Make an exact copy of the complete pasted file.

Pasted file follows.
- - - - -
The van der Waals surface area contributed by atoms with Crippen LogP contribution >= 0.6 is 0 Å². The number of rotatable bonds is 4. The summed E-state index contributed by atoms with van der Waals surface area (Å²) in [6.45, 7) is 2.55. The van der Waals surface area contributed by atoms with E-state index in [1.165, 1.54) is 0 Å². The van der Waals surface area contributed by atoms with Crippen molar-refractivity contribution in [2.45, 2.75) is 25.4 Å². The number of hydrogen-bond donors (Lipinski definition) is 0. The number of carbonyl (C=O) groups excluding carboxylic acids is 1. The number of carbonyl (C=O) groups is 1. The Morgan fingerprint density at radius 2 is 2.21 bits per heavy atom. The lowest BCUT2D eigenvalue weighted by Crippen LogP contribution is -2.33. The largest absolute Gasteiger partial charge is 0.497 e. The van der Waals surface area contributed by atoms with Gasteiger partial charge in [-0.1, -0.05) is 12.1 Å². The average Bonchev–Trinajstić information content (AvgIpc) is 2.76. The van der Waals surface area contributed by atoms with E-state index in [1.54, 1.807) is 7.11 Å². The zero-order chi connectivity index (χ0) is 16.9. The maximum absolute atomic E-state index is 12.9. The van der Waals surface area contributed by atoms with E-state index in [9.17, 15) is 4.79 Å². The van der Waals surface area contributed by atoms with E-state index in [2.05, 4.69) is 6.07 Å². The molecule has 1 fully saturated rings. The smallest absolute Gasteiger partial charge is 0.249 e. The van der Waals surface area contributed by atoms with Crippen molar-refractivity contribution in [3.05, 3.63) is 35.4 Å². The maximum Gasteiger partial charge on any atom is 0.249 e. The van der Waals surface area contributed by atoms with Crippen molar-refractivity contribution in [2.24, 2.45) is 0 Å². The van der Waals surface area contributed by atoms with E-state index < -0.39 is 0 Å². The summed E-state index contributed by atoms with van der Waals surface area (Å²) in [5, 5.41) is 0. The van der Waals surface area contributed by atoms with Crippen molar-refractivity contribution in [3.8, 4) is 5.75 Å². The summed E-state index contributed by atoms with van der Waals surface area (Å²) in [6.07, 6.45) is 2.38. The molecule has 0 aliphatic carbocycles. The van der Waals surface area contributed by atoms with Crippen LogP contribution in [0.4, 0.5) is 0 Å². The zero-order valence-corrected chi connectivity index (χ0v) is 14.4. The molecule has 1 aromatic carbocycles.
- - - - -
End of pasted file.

The van der Waals surface area contributed by atoms with Crippen LogP contribution >= 0.6 is 0 Å². The number of rotatable bonds is 4. The summed E-state index contributed by atoms with van der Waals surface area (Å²) in [6.45, 7) is 2.55. The van der Waals surface area contributed by atoms with E-state index in [1.165, 1.54) is 0 Å². The van der Waals surface area contributed by atoms with Crippen molar-refractivity contribution in [2.45, 2.75) is 25.4 Å². The number of hydrogen-bond donors (Lipinski definition) is 0. The number of carbonyl (C=O) groups excluding carboxylic acids is 1. The number of carbonyl (C=O) groups is 1. The Morgan fingerprint density at radius 2 is 2.21 bits per heavy atom. The lowest BCUT2D eigenvalue weighted by Crippen LogP contribution is -2.33. The largest absolute Gasteiger partial charge is 0.497 e. The van der Waals surface area contributed by atoms with Gasteiger partial charge in [-0.1, -0.05) is 12.1 Å². The average Bonchev–Trinajstić information content (AvgIpc) is 2.76. The van der Waals surface area contributed by atoms with E-state index in [1.54, 1.807) is 7.11 Å². The zero-order chi connectivity index (χ0) is 16.9. The maximum absolute atomic E-state index is 12.9. The van der Waals surface area contributed by atoms with E-state index in [9.17, 15) is 4.79 Å². The van der Waals surface area contributed by atoms with E-state index in [2.05, 4.69) is 6.07 Å². The molecule has 1 fully saturated rings. The smallest absolute Gasteiger partial charge is 0.249 e. The van der Waals surface area contributed by atoms with Crippen molar-refractivity contribution in [3.05, 3.63) is 35.4 Å². The maximum Gasteiger partial charge on any atom is 0.249 e. The van der Waals surface area contributed by atoms with Crippen molar-refractivity contribution in [2.24, 2.45) is 0 Å². The van der Waals surface area contributed by atoms with E-state index < -0.39 is 0 Å². The summed E-state index contributed by atoms with van der Waals surface area (Å²) in [5, 5.41) is 0. The van der Waals surface area contributed by atoms with Crippen molar-refractivity contribution in [3.8, 4) is 5.75 Å². The summed E-state index contributed by atoms with van der Waals surface area (Å²) in [6.07, 6.45) is 2.38. The molecule has 0 aliphatic carbocycles. The van der Waals surface area contributed by atoms with Crippen LogP contribution in [0.4, 0.5) is 0 Å². The zero-order valence-corrected chi connectivity index (χ0v) is 14.4. The molecule has 1 aromatic carbocycles.